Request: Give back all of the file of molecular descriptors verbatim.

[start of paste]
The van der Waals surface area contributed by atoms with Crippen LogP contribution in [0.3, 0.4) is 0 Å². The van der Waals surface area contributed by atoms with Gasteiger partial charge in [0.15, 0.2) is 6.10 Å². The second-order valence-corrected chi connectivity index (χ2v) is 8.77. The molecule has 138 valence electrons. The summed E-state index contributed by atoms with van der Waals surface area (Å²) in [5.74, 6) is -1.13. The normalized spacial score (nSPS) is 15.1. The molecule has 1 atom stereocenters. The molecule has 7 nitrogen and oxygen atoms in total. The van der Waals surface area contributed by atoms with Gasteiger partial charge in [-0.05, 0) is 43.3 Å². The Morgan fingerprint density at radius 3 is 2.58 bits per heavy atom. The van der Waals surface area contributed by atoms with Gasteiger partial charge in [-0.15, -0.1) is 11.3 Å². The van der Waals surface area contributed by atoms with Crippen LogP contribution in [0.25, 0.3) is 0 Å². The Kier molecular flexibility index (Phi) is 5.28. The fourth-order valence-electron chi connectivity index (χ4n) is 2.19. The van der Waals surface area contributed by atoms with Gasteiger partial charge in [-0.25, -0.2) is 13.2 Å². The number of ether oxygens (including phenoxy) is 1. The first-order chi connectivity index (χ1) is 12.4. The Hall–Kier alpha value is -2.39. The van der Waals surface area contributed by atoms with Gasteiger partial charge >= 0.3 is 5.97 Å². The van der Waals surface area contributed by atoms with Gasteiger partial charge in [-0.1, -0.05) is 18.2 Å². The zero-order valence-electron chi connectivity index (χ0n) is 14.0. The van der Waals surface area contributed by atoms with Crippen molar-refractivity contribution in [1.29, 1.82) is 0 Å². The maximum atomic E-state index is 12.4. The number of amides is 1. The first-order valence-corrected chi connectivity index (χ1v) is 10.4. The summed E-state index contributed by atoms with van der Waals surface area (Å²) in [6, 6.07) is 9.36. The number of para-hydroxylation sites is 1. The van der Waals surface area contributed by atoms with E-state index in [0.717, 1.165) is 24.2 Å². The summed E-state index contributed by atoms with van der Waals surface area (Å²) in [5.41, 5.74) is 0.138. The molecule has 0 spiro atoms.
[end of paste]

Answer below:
The van der Waals surface area contributed by atoms with Crippen LogP contribution in [0.3, 0.4) is 0 Å². The van der Waals surface area contributed by atoms with Gasteiger partial charge in [0.15, 0.2) is 6.10 Å². The second-order valence-corrected chi connectivity index (χ2v) is 8.77. The molecule has 138 valence electrons. The summed E-state index contributed by atoms with van der Waals surface area (Å²) in [5.74, 6) is -1.13. The normalized spacial score (nSPS) is 15.1. The molecule has 1 atom stereocenters. The molecule has 7 nitrogen and oxygen atoms in total. The van der Waals surface area contributed by atoms with Gasteiger partial charge in [-0.05, 0) is 43.3 Å². The Morgan fingerprint density at radius 3 is 2.58 bits per heavy atom. The van der Waals surface area contributed by atoms with Gasteiger partial charge in [-0.15, -0.1) is 11.3 Å². The van der Waals surface area contributed by atoms with Crippen LogP contribution in [0.25, 0.3) is 0 Å². The Kier molecular flexibility index (Phi) is 5.28. The fourth-order valence-electron chi connectivity index (χ4n) is 2.19. The van der Waals surface area contributed by atoms with Gasteiger partial charge in [-0.25, -0.2) is 13.2 Å². The number of ether oxygens (including phenoxy) is 1. The first-order chi connectivity index (χ1) is 12.4. The Hall–Kier alpha value is -2.39. The van der Waals surface area contributed by atoms with Gasteiger partial charge >= 0.3 is 5.97 Å². The van der Waals surface area contributed by atoms with Gasteiger partial charge in [-0.1, -0.05) is 18.2 Å². The zero-order valence-electron chi connectivity index (χ0n) is 14.0. The van der Waals surface area contributed by atoms with Crippen molar-refractivity contribution in [1.29, 1.82) is 0 Å². The maximum atomic E-state index is 12.4. The number of amides is 1. The first-order valence-corrected chi connectivity index (χ1v) is 10.4. The summed E-state index contributed by atoms with van der Waals surface area (Å²) in [6, 6.07) is 9.36. The number of para-hydroxylation sites is 1. The van der Waals surface area contributed by atoms with E-state index in [0.717, 1.165) is 24.2 Å². The summed E-state index contributed by atoms with van der Waals surface area (Å²) in [5.41, 5.74) is 0.138. The molecule has 0 spiro atoms.